HELP! I’M RUNNING OUT OF MONEY
funds, due to participation rates being less than 100 percent, possible interest rate caps, and because equity indices usually don’t include dividends paid on common stocks in the index. Rather, they are indices of the market prices of stocks.
EIAs are just like other annuities. They can grow on a tax- deferred basis and all interest and gain on the annuity contract is taxed at ordinary income tax rates once distributions have begun. For nonqualified EIAs, the principal amount comes out tax-free to the owner. (Other taxes may apply.) But, all taxes must be paid once withdrawals begin, and for those who are younger than 591/2, there may be an IRS penalty of 10 percent.
GENERAL ANNUITY FEATURES
Beneficiaries Annuity contracts allow the owners to name beneficiaries. One of the reasons that annuities are attractive to investors is because they have a built-in death benefit. Just like the EIA has a minimum guaranteed value, an annuity contract states that if the value of the contract is less than the original premium, minus any withdrawals or loans, the owner’s beneficiary upon the owner’s death shall receive the original premium amount. However, if the annuity is valued at more than the original premium amount, the beneficiary will receive that larger amount. For example, James Client invests $100,000 in a deferred variable annuity. Four years later, Mr. Client dies. Prior to his death, he hadn’t taken any money out of the annu- ity. His beneficiary for the annuity, his daughter, claims the annu- ity, which is now valued at $89,000. Because Mr. Client hadn’t taken any money out of the annuity, his daughter receives $100,000—the original premium amount.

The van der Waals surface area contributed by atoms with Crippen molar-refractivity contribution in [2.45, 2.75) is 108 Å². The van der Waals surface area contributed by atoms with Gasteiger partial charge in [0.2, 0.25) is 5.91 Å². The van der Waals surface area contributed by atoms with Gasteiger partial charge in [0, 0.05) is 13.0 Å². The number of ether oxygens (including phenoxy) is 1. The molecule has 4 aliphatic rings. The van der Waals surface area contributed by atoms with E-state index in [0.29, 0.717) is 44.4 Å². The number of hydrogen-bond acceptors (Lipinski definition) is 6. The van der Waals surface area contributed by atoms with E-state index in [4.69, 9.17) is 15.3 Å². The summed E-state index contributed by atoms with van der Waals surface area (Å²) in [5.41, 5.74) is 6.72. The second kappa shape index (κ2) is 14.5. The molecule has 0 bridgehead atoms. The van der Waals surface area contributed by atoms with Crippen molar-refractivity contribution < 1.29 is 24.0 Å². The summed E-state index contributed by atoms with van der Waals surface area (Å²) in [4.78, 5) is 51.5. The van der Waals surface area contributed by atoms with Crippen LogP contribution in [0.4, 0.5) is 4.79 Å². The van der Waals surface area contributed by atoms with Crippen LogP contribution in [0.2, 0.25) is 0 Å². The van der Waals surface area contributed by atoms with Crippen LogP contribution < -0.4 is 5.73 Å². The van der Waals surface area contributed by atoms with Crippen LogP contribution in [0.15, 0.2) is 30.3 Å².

Original lump-sum premium = $100,000 Withdrawals = $0 Value of death = $89,000 Beneficiary receives = $100,000